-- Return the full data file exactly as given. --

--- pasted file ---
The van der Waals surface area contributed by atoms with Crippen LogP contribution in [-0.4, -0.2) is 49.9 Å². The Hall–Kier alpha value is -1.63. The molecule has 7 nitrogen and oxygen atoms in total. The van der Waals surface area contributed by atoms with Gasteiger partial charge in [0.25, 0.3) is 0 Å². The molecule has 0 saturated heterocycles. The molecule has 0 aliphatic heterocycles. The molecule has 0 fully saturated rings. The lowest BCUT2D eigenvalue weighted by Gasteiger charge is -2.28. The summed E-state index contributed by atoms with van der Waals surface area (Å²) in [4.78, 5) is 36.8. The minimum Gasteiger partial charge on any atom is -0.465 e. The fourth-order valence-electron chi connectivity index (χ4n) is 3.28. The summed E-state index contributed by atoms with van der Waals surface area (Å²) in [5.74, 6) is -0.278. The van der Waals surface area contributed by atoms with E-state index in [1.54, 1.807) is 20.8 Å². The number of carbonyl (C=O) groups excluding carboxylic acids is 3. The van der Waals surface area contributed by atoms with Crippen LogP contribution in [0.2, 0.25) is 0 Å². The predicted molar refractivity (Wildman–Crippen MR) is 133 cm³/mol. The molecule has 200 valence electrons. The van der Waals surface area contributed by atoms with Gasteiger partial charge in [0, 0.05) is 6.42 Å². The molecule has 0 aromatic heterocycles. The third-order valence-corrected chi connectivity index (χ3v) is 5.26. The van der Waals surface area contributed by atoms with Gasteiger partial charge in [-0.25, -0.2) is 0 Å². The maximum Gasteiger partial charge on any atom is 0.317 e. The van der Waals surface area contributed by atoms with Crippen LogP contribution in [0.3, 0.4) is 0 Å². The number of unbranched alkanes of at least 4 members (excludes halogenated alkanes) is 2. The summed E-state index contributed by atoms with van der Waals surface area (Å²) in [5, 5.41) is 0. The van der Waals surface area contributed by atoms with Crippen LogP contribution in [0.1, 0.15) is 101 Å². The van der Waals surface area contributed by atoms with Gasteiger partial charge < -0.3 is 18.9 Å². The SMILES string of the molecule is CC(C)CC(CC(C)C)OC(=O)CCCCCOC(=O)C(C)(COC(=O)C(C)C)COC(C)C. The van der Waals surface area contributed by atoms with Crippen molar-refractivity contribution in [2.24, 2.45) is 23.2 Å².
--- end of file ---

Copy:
The van der Waals surface area contributed by atoms with Crippen LogP contribution in [-0.4, -0.2) is 49.9 Å². The Hall–Kier alpha value is -1.63. The molecule has 7 nitrogen and oxygen atoms in total. The van der Waals surface area contributed by atoms with Gasteiger partial charge in [0.25, 0.3) is 0 Å². The molecule has 0 saturated heterocycles. The molecule has 0 aliphatic heterocycles. The molecule has 0 fully saturated rings. The lowest BCUT2D eigenvalue weighted by Gasteiger charge is -2.28. The summed E-state index contributed by atoms with van der Waals surface area (Å²) in [4.78, 5) is 36.8. The minimum Gasteiger partial charge on any atom is -0.465 e. The fourth-order valence-electron chi connectivity index (χ4n) is 3.28. The summed E-state index contributed by atoms with van der Waals surface area (Å²) in [5.74, 6) is -0.278. The van der Waals surface area contributed by atoms with E-state index in [1.54, 1.807) is 20.8 Å². The number of carbonyl (C=O) groups excluding carboxylic acids is 3. The van der Waals surface area contributed by atoms with Crippen LogP contribution in [0.2, 0.25) is 0 Å². The predicted molar refractivity (Wildman–Crippen MR) is 133 cm³/mol. The molecule has 200 valence electrons. The van der Waals surface area contributed by atoms with Gasteiger partial charge in [0, 0.05) is 6.42 Å². The molecule has 0 aromatic heterocycles. The third-order valence-corrected chi connectivity index (χ3v) is 5.26. The van der Waals surface area contributed by atoms with Gasteiger partial charge in [-0.25, -0.2) is 0 Å². The maximum Gasteiger partial charge on any atom is 0.317 e. The van der Waals surface area contributed by atoms with Crippen LogP contribution in [0.3, 0.4) is 0 Å². The number of unbranched alkanes of at least 4 members (excludes halogenated alkanes) is 2. The summed E-state index contributed by atoms with van der Waals surface area (Å²) in [5, 5.41) is 0. The van der Waals surface area contributed by atoms with Crippen LogP contribution in [0.1, 0.15) is 101 Å². The van der Waals surface area contributed by atoms with Gasteiger partial charge < -0.3 is 18.9 Å². The SMILES string of the molecule is CC(C)CC(CC(C)C)OC(=O)CCCCCOC(=O)C(C)(COC(=O)C(C)C)COC(C)C. The van der Waals surface area contributed by atoms with Crippen molar-refractivity contribution in [2.24, 2.45) is 23.2 Å².